This article contains spoilers for Rambo: Last Blood.
There is a scene at the bloody climax of Rambo: Last Blood during which the ageing titular hero, having already apprehended his target by shooting arrows into all four of his limbs, proceeds to hack away at his rib cage using a large hunting knife before yanking out his heart with his bare hands. All of this unfolds in grizzly, wince-inducing detail before our very eyes and comes at the end of an incessantly gory sequence that sees Rambo dispatch dozens of non-descript goons in a flurry of bullets and booby-traps — think Home Alone meets Saw.
Believe it or not, there was a time when Rambo was fun.
The iconic character, who began life as an early ‘70s literary creation by author David Morrell before spawning a now-five film franchise spanning the best part of 40 years, has never been a stranger to excess, of course — in fact, the series’ brand of often implausible, always over the top action has become its lasting legacy. But, in 2019, Rambo’s bone-crunching, flesh-splattered escapades have bludgeoned their way to uncharted territory for the character: beyond the borders of good taste which, in the process, leaves a very bad one in the mouth.
It’s a far cry from Rambo’s rather subdued cinematic roots. Given what has come since, its difficult to recall a time when Rambo was a reclusive, PTSD-suffering Vietnam vet. wandering the streets of small-town America, absent of purpose or a true sense of belonging. But in Ted Kotcheff’s First Blood, the film that inaugurated the character onto the silver screen and into popular culture back in 1982, John Rambo was just that. The film, an understated character study that favoured intriguing nuance and unspoken traumas over body count, was a more meaningful examination of the US’ treatment of its returning soldiers that had the occasional outburst of violence. Still, only one person actually dies on screen, and even then, its central tough guy is hardly to blame. Rather than simply flexing some bicep, Stallone flexes his acting talent with a portrayal that impressively marries a macho façade with a subdued sorrow: as much a victim as he is a soldier.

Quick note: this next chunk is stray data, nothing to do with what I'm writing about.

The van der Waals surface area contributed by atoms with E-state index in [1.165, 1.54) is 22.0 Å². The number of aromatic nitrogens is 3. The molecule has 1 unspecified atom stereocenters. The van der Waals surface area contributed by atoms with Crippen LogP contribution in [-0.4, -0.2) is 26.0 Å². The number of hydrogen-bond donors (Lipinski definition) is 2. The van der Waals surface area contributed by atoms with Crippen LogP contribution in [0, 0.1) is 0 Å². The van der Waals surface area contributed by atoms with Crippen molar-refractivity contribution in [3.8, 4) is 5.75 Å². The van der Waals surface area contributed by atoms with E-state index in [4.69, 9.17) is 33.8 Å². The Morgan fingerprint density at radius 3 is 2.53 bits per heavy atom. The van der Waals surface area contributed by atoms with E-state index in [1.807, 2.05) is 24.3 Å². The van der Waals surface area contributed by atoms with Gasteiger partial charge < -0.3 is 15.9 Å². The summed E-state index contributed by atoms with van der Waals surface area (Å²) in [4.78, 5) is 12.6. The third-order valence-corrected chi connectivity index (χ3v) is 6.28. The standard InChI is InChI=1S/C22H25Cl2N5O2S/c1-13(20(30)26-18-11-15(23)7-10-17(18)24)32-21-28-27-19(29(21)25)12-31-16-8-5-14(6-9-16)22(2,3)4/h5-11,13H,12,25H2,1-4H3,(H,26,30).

The franchise’s following two instalments, however — the clunkily titled Rambo: First Blood Part II and Rambo III — took things in an entirely different tonal direction. The reflexive, poignant sensibility of Kotcheff’s film was instead replaced by a lean, mean revenge narrative filled with countless deaths, explosions and a good ol’ fashioned Mexican standoff-meets-medieval joust between a tank and a chopper. The Rambo who had once desperately tried to conceal himself in the woods outside Hope, Washington, troubled and desperate, had become a fully-fledged action movie caricature, complete with a look — bullet belt draped over one shoulder and the legendary, but never explained, red headband — that would become a staple feature of the fancy-dress party circuit.
Over the course of three films, Stallone’s Rambo had gained both muscle and popularity, while also rapidly increasing the amount of blood on his hands. As the violence racked up in ever-more inventive ways, however, the deeper, more meaningful substance of John Rambo disappeared as quickly and mysteriously as his t-shirt. While the sequels always bore violence with an exploitative tinge, they were almost always entertaining. And, with action so immoderate, with Rambo’s nonchalant attitude to killing so imprudent, and with bloodshed so cartoonish, the films could safely exist in the category of pulpy, silly popcorn fair, devoured by audiences at a comfortable narrative distance.